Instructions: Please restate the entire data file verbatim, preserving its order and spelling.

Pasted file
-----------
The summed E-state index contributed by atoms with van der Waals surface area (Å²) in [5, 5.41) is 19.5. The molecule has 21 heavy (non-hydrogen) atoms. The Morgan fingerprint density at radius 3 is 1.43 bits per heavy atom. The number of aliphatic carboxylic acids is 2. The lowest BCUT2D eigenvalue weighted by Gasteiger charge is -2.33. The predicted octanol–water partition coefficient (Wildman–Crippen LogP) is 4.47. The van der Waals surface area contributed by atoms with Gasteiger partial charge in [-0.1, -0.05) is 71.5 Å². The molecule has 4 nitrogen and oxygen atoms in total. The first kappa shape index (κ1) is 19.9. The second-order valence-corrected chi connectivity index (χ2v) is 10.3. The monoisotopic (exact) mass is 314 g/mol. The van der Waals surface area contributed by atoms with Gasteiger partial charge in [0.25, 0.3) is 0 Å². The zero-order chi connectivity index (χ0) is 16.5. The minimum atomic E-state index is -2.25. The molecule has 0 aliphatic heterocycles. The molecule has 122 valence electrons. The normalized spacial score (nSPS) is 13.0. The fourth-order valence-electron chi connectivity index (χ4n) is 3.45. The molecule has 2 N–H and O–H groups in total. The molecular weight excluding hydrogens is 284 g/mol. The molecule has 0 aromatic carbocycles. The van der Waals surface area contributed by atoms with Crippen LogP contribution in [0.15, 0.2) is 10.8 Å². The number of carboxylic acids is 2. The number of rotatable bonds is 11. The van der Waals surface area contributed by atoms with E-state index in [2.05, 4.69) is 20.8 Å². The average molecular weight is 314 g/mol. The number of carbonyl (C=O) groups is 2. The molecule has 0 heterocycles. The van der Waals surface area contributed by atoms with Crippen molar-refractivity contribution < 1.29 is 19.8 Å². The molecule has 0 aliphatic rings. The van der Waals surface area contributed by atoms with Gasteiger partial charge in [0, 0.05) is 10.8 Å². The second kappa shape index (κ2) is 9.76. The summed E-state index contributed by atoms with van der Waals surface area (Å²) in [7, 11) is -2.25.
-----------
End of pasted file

The summed E-state index contributed by atoms with van der Waals surface area (Å²) in [5, 5.41) is 19.5. The molecule has 21 heavy (non-hydrogen) atoms. The Morgan fingerprint density at radius 3 is 1.43 bits per heavy atom. The number of aliphatic carboxylic acids is 2. The lowest BCUT2D eigenvalue weighted by Gasteiger charge is -2.33. The predicted octanol–water partition coefficient (Wildman–Crippen LogP) is 4.47. The van der Waals surface area contributed by atoms with Gasteiger partial charge in [-0.1, -0.05) is 71.5 Å². The molecule has 4 nitrogen and oxygen atoms in total. The first kappa shape index (κ1) is 19.9. The second-order valence-corrected chi connectivity index (χ2v) is 10.3. The monoisotopic (exact) mass is 314 g/mol. The van der Waals surface area contributed by atoms with Gasteiger partial charge in [0.25, 0.3) is 0 Å². The zero-order chi connectivity index (χ0) is 16.5. The minimum atomic E-state index is -2.25. The molecule has 0 aliphatic heterocycles. The molecule has 122 valence electrons. The normalized spacial score (nSPS) is 13.0. The fourth-order valence-electron chi connectivity index (χ4n) is 3.45. The molecule has 2 N–H and O–H groups in total. The molecular weight excluding hydrogens is 284 g/mol. The molecule has 0 aromatic carbocycles. The van der Waals surface area contributed by atoms with Crippen LogP contribution in [0.15, 0.2) is 10.8 Å². The number of carboxylic acids is 2. The number of rotatable bonds is 11. The van der Waals surface area contributed by atoms with E-state index in [2.05, 4.69) is 20.8 Å². The average molecular weight is 314 g/mol. The number of carbonyl (C=O) groups is 2. The molecule has 0 heterocycles. The van der Waals surface area contributed by atoms with Crippen molar-refractivity contribution < 1.29 is 19.8 Å². The molecule has 0 aliphatic rings. The van der Waals surface area contributed by atoms with Gasteiger partial charge in [0, 0.05) is 10.8 Å². The second kappa shape index (κ2) is 9.76. The summed E-state index contributed by atoms with van der Waals surface area (Å²) in [7, 11) is -2.25.